Walker Percy Wednesday 135


But what has been called into question in these and like experiments is the use of words such as language, symbols, sentences to describe this kind of communication. Investigators such as Terrace and Sebeok have shown that such communication does not bear the test of language in the human sense, e.g., having a rule-governed syntax. One of the weaknesses of semiotics is the all-too-frequent use of words like language and sentence in a loose analogical sense.


It has been called variously triadic behavior, thirdness, the Delta factor, man’s discovery of the sign (including symbols, language, art).
This phenomenon occurred in the evolution of man. It may have occurred elsewhere in the Cosmos, or it may have occurred in other creatures on earth. We do not know. But it is not known to have occurred elsewhere in the Cosmos and it has not been proved—despite heroic attempts with chimps, gorillas, and dolphins—to have occurred in other earth species.
The present argument does not require that triadic behavior be unique in man. Perhaps it is not. Semiotics proposes only that where triadic behavior occurs, certain new properties and relationships also come into existence,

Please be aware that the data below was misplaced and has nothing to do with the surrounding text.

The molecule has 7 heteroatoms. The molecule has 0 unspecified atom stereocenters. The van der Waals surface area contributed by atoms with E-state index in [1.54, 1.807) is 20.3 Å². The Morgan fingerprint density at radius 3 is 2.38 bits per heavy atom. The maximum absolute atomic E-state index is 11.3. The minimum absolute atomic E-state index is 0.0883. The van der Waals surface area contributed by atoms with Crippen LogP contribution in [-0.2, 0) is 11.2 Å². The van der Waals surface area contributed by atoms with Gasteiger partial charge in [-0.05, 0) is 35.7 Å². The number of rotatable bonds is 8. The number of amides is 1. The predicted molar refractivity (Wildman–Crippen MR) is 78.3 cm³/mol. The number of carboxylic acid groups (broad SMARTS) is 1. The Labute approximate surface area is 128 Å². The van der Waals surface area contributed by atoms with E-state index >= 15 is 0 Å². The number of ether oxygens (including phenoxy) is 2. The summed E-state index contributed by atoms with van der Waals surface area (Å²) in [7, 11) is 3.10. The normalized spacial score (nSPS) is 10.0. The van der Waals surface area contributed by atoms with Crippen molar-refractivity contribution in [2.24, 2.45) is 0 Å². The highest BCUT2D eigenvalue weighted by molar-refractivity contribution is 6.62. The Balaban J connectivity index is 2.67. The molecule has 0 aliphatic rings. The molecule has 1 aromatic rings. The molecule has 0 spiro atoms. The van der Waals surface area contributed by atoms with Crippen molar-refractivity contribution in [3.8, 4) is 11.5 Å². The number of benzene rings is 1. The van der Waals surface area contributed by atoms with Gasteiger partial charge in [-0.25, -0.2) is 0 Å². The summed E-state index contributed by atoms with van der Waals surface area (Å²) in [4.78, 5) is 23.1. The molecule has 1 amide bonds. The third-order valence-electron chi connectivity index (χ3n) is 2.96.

Triadic behavior is that event in which sign A is understood by organism B, not as a signal to flee or approach, but as “meaning” or referring to another perceived segment of the environment:

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Certain new properties appear. For example, all triadic behavior is social in origin. A signal received by an organism is like other signals or stimuli from its environment. But a sign requires a sign-giver. Thus, every triad of sign-reception requires another triad of sign-utterance. Whether the sign is a word, a painting, or a symphony—or Robinson Crusoe writing a journal to himself—a sign transaction requires a sign-utterer and a sign-receiver.
Other new properties appear, such as the relation between the utterer and the receiver, which are subject to such familiar variables as “intersubjectivity” (I-thou) and “depersonalization” (I-it).
A particularly mysterious property is the relation between the sign (signifier) and the referent (signified). It is expressed by the troublesome copula “is,” when Helen said that the perceived liquid “is” water (the word). It “is” but then again it is not. Herein surely is the root of all the troubles Stuart Chase spoke of when he said that his cat had no dealings with such a relationship and therefore was smarter or at least saner than humans.
Another unique property of the sign-user, of special significance here, is that as soon as he crosses the triadic threshold, he not only continues to exist in an environment but also has a world.
The world of the sign-user is not identical to its environment or the Cosmos.